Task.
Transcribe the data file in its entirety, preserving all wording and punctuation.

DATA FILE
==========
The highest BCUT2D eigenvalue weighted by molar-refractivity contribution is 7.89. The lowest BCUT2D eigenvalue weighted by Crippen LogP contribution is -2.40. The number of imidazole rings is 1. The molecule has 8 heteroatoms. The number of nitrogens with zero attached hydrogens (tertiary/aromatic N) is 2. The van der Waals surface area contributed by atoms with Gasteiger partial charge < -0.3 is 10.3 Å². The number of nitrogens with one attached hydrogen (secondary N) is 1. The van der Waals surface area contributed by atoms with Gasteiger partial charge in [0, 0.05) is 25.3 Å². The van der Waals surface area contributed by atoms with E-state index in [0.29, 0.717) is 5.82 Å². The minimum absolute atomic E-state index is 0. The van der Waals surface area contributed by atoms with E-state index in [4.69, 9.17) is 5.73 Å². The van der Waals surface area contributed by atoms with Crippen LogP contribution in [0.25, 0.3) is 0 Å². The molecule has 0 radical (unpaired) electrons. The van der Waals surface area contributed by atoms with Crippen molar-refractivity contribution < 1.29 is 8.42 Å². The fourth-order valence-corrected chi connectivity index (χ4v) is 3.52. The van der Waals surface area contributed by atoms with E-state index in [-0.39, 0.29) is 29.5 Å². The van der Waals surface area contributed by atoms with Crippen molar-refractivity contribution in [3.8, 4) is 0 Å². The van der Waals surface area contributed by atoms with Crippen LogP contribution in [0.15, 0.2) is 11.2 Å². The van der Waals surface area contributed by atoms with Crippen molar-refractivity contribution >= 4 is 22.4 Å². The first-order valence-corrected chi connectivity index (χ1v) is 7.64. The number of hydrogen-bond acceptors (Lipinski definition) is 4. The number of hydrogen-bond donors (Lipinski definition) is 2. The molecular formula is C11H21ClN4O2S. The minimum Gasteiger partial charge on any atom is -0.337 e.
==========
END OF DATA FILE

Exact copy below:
The highest BCUT2D eigenvalue weighted by molar-refractivity contribution is 7.89. The lowest BCUT2D eigenvalue weighted by Crippen LogP contribution is -2.40. The number of imidazole rings is 1. The molecule has 8 heteroatoms. The number of nitrogens with zero attached hydrogens (tertiary/aromatic N) is 2. The van der Waals surface area contributed by atoms with Gasteiger partial charge < -0.3 is 10.3 Å². The number of nitrogens with one attached hydrogen (secondary N) is 1. The van der Waals surface area contributed by atoms with Gasteiger partial charge in [0, 0.05) is 25.3 Å². The van der Waals surface area contributed by atoms with E-state index in [0.29, 0.717) is 5.82 Å². The minimum absolute atomic E-state index is 0. The van der Waals surface area contributed by atoms with E-state index in [4.69, 9.17) is 5.73 Å². The van der Waals surface area contributed by atoms with Crippen LogP contribution in [0.25, 0.3) is 0 Å². The molecule has 0 radical (unpaired) electrons. The van der Waals surface area contributed by atoms with Crippen molar-refractivity contribution < 1.29 is 8.42 Å². The fourth-order valence-corrected chi connectivity index (χ4v) is 3.52. The van der Waals surface area contributed by atoms with E-state index in [-0.39, 0.29) is 29.5 Å². The van der Waals surface area contributed by atoms with Crippen molar-refractivity contribution in [3.8, 4) is 0 Å². The van der Waals surface area contributed by atoms with Crippen LogP contribution in [0.15, 0.2) is 11.2 Å². The van der Waals surface area contributed by atoms with Crippen molar-refractivity contribution >= 4 is 22.4 Å². The first-order valence-corrected chi connectivity index (χ1v) is 7.64. The number of hydrogen-bond acceptors (Lipinski definition) is 4. The number of hydrogen-bond donors (Lipinski definition) is 2. The molecular formula is C11H21ClN4O2S. The minimum Gasteiger partial charge on any atom is -0.337 e.